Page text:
The Orange Lights

Orange Lights
Acoustic Demos

To me, orange lights can only mean two things; it’s almost time to stop, or it’s almost time to go. However, I’ve been promptly poked in the spine and informed in no uncertain terms that traffic lights are amber, not orange.

In this instance though, Newcastle’s Orange Lights certainly demand a pause for thought, treading their way bravely into the limelight with four acoustic samples of what the full five piece band will soon be offering on the live circuit.

‘Click Your Heels’ flits between being a supporting shoulder and a kick up the backside with lyrics that alternately encourage and lose patience with the ‘darling’ specified therein. Things are kept short and bitter-sweet and before we can start humming along, ‘Let the Love Back In’ takes over the reigns in a similar vein.

Making up a distinctive second-pairing, ‘Life is Still Beautiful’ and ‘A Lightbulb in Your Head’ are slightly faster, even going so far as adding a little bounce with the repeated end-of-bar guitar run in the former tune. The lyrics are still borderline melancholic, despite the main hook line of each song suggesting otherwise on paper.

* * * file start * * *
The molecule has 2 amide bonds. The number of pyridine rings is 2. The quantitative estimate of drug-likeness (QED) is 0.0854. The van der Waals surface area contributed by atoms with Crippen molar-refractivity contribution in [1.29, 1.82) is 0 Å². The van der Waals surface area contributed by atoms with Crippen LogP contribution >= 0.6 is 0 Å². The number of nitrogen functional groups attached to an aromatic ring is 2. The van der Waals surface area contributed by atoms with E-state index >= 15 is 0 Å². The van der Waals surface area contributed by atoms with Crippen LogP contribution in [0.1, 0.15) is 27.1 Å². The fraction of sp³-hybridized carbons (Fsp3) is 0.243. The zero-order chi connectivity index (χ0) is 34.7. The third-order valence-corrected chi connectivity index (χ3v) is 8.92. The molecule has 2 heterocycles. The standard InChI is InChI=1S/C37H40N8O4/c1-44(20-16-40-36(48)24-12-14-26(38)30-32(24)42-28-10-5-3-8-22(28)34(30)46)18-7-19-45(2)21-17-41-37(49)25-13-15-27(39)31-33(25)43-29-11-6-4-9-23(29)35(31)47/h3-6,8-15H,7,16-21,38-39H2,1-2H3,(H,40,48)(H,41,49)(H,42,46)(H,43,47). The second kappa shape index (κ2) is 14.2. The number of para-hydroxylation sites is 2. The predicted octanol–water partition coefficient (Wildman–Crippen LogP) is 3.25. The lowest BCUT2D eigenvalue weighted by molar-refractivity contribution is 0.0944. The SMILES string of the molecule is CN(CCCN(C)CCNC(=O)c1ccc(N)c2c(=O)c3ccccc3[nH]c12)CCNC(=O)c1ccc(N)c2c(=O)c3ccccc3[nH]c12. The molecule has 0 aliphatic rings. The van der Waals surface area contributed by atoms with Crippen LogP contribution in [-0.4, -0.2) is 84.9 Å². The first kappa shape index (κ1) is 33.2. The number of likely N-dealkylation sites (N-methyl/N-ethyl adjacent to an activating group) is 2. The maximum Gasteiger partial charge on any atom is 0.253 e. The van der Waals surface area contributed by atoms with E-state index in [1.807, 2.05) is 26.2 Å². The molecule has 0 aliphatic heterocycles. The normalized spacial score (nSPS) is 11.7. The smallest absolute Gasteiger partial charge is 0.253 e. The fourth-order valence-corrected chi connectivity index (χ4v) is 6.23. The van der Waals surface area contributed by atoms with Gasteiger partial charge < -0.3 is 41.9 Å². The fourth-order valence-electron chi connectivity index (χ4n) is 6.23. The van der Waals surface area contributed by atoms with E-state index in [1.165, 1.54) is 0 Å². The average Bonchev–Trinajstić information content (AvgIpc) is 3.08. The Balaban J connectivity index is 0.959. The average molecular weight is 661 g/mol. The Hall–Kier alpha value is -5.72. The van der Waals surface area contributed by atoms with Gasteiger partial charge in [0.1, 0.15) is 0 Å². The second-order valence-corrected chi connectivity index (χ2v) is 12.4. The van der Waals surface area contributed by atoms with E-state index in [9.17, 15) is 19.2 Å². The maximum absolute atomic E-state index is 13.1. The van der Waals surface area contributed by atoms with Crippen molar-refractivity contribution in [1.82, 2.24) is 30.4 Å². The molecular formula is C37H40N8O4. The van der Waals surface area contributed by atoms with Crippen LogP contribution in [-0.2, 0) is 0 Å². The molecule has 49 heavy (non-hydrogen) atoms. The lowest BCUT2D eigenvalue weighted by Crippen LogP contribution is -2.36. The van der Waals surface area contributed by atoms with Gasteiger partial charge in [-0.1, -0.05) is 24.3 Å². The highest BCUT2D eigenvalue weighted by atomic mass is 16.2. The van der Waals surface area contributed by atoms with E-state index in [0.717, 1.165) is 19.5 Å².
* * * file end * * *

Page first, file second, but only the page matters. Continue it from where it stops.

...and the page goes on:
The vocal is annoyingly difficult to describe, but pleasantly easy to listen to. Perhaps a little like a British version of Billy Corgan without the rasp?!

Usually I can’t get along with down-tempo shoe-gazing, but the simple fact that the lyrics mean so much simply by their delivery puts this in the top drawer. If this is shoe-gazing, then Orange Lights are the spats at a flip-flop convention.

You can catch this band live at Newcastle’s Carling Academy on Saturday 1st April 2006.

Written by Smith on

Stuart 'Saur' Smith was a prolific writer for The Mag throughout the magazine's lifetime. He combined a day job of temporary office jobs in London with a nightlife of trawling the capital's music venues looking for talent. As well as writing about music, he was a session musician who featured on a number of singles in the 90s. Today, Stuart is a Chief Writer for Phonotonal.
Stuart Smith

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